Prime Matchmaking: CS:GO’s Saving Grace

Valve created a remedy, termed “Prime Account Matchmaking”, for the toxins within the player-base.

Counter-Strike: Global Offensive’s crown jewel, competitive matchmaking, has had a reputation of being saturated with rampant toxicity. In the thirty round contest of skill between five Terrorists and five Counter-Terrorists, players may be willing to exploit any mean to produce a personal outcome that is most favorable to them; consequently, the possibilities are almost endless. Want to de-rank yourself in order to play with others who are within a lower skill threshold? You can grief (intentionally throw the game) for a few matches. Want to easily increase your rank to get to the skill level you’ve been “working hard” towards? Toggling aim-assists and “wallhacks” can facilitate that. Want to troll everyone in the match to beget pleasure for yourself? You can activate your terminator-like spin-bot for easy aces almost every round. These examples barely articulate how problematic it can be to find a fair, competitive match in competitive matchmaking.

Recently, Valve created a remedy, termed “Prime Account Matchmaking”, for the toxins within the player-base. With the addition of the Prime feature, competitors can be exclusively matchmade into competitive lobbies with other players who also have the premium feature enabled. An account with Prime status requires the user to link their Steam phone number with their CS:GO account, and there can only be one active Prime account per phone number. It’s important to note that VoIP phone numbers are unavailable for use in the Prime matchmaking system to prevent further exploitation of the ranking system, such as players cheating the system by “smurfing” against players who are drastically below their skill level with the use of an account that is linked to a fake phone number. In theory, Prime matchmaking is supposed to eliminate blatant cheating, extensive match-throwing, and arrogant smurfing throughout the general online competition pool.

I firmly believe that Prime matchmaking made CS:GO great again. Anecdotally speaking, the frequency at which I’ve encountered griefers, smurfs, and cheaters has decreased exponentially. Before the release of Prime, I would encounter a griefer, “smurf”, or possible cheater in about six out of every ten matches in competitive matchmaking. After the release of Prime and after three months of Overwatch and VAC (Valve Anti-Cheat) bans stabilizing the legitimate player-base within the feature, I can confidently assume I encounter those competitive pests about once every ten matches. The only exception to my aforementioned statement (It made CS:GO great again) is when I queue matchmaking games with friends who lack the Prime feature. Without it enacted, non-Prime games contain problematic and suspicious players about eight in every ten matches.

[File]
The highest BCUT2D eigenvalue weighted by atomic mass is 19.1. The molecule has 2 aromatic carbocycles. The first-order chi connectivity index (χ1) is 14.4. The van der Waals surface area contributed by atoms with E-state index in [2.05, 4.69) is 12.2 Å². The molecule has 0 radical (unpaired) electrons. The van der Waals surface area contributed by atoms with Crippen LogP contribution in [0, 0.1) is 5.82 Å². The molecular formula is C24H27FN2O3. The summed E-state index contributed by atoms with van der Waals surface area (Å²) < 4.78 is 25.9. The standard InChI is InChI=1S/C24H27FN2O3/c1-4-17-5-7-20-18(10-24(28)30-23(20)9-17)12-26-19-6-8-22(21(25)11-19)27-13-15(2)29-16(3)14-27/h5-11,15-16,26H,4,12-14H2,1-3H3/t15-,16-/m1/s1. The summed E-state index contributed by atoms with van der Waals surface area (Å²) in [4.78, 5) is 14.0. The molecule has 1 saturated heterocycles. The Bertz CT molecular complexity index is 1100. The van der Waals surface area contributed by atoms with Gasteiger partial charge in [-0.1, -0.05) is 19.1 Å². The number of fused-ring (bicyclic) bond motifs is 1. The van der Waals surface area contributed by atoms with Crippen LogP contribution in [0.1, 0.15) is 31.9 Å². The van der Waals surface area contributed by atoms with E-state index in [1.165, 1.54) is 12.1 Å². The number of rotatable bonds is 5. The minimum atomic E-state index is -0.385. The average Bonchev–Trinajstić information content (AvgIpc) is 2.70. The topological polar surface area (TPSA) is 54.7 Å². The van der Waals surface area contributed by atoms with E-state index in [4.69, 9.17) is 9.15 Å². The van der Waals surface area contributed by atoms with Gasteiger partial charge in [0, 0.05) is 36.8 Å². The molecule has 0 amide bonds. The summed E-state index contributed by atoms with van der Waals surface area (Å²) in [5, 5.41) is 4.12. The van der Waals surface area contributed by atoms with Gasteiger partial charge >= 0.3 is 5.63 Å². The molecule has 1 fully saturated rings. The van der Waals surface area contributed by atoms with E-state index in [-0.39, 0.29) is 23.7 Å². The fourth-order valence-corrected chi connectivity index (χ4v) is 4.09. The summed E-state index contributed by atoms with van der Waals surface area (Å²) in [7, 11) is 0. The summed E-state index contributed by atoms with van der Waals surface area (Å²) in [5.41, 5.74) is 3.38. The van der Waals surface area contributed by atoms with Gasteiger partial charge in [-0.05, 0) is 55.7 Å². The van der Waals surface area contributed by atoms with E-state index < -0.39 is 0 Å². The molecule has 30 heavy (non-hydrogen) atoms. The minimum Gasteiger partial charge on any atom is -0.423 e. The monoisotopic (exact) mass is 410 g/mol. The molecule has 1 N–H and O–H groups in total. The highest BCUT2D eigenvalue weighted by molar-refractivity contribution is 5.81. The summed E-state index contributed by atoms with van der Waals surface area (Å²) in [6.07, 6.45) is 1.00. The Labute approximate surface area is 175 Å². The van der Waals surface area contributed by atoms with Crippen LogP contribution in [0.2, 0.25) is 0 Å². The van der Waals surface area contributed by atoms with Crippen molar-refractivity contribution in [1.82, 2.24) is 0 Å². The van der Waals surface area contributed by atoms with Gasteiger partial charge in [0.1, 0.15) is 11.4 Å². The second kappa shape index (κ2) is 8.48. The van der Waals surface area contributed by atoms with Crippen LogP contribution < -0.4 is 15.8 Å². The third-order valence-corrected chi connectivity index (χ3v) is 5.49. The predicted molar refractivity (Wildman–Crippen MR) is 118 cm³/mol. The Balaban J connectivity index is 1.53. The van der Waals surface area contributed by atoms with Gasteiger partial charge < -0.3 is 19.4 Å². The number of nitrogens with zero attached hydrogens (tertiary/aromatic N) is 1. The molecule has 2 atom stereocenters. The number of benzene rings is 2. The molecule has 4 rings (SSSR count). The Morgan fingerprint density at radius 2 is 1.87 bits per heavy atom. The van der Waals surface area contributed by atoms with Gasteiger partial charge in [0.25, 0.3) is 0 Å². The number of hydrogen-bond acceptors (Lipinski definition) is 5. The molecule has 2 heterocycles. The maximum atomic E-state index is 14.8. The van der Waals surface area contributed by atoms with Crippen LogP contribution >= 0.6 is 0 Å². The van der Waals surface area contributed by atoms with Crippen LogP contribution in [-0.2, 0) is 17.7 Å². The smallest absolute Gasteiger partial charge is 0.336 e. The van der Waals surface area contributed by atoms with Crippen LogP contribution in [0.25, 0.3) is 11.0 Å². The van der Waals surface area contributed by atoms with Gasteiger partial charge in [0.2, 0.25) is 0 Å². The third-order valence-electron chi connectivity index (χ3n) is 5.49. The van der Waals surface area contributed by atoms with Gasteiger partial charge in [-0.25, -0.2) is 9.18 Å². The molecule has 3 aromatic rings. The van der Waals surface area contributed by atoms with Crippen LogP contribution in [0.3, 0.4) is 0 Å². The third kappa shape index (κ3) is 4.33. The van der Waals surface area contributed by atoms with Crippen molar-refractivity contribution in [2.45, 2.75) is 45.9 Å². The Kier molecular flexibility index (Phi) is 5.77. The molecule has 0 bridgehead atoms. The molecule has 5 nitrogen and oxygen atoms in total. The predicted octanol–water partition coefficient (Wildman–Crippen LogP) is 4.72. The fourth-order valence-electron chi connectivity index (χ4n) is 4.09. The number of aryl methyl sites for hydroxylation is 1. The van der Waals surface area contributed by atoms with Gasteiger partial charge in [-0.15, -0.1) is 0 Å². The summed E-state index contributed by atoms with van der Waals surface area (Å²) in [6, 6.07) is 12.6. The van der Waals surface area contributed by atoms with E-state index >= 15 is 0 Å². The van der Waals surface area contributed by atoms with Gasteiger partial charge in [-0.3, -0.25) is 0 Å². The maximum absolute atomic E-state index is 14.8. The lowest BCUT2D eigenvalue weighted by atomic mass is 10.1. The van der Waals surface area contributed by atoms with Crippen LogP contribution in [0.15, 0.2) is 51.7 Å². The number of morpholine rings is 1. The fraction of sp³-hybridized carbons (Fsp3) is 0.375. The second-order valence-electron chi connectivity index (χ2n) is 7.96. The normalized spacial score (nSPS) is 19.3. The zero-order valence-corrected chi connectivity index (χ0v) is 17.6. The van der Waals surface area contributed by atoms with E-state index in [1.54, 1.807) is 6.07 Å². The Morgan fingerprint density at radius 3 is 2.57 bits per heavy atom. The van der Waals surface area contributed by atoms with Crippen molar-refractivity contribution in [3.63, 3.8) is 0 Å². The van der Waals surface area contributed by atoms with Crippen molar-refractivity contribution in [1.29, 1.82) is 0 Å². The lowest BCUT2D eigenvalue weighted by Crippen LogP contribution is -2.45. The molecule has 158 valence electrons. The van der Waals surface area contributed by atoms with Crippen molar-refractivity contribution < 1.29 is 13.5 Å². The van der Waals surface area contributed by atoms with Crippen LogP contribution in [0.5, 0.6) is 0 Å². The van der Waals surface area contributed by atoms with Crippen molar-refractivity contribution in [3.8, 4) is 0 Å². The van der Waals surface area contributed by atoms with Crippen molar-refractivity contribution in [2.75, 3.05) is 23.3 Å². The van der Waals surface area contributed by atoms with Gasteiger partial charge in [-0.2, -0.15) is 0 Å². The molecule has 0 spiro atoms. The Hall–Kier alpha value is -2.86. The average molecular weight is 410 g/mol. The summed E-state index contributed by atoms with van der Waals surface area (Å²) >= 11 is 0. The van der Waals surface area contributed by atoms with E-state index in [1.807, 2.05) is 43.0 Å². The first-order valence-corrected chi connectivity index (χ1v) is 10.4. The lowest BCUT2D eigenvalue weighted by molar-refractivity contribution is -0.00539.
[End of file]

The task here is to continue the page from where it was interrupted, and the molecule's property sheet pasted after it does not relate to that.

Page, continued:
The effects of Prime matchmaking may not be readily palpable. Players who are enraged may quickly lose faith in the system after a few games of being confronted by exceptionally skilled players or individuals who have immature behaviorisms. Their beliefs may be compromised by confirmation bias and they may hold irrational vendettas against Valve for “creating yet another useless feature”. The efforts of Valve in creating this beautiful addition to Counter-Strike may be undermined by the narrow minds who unknowingly feed into the toxicity of the community.

Unfortunately, one of the largest complications associated with Prime matchmaking is the alienation of newly-born Counter-Strike players and/or accounts. In order to be given the option to activate the Prime status, an individual must be at least Lieutenant Rank Twenty-One. That casual ranking can only be achieved by grinding through twenty arduous levels of casual matches, casual death-matches, and non-Prime matchmade games. Valve’s reasoning behind the Rank Twenty-One requirement may have been implemented to prolong the incubation process of creating another account for griefing, smurfing, or cheating. Regardless of the newer player-base being affected, more seasoned competitors will still be able to enjoy the fruits of fair-play free of toxicity. It’ll just take longer for newer players to also bask in the Prime Experience, which makes accomplishing Rank Twenty-One that much more satisfying.

In the long term, Prime matchmaking has the potential to greatly benefit the Counter-Strike community. By institutionally segregating negatively impactful players from normal competitors in competitive games, that same “type” of player may be detracted from causing issues within competitive matches in the future. I would equate Prime matchmaking to the ubiquitous justice system we have in today’s society. Although the justice system isn’t perfect in reforming personalities, it can still be effective in converting harmful behaviorisms into relative normalcy if evaluated and executed properly. A person has the opportunity to live a full life without committing any wrongdoings; if they do so, they must pay the ultimate price and be removed from the system which fosters pleasure, integrity, and revelry.

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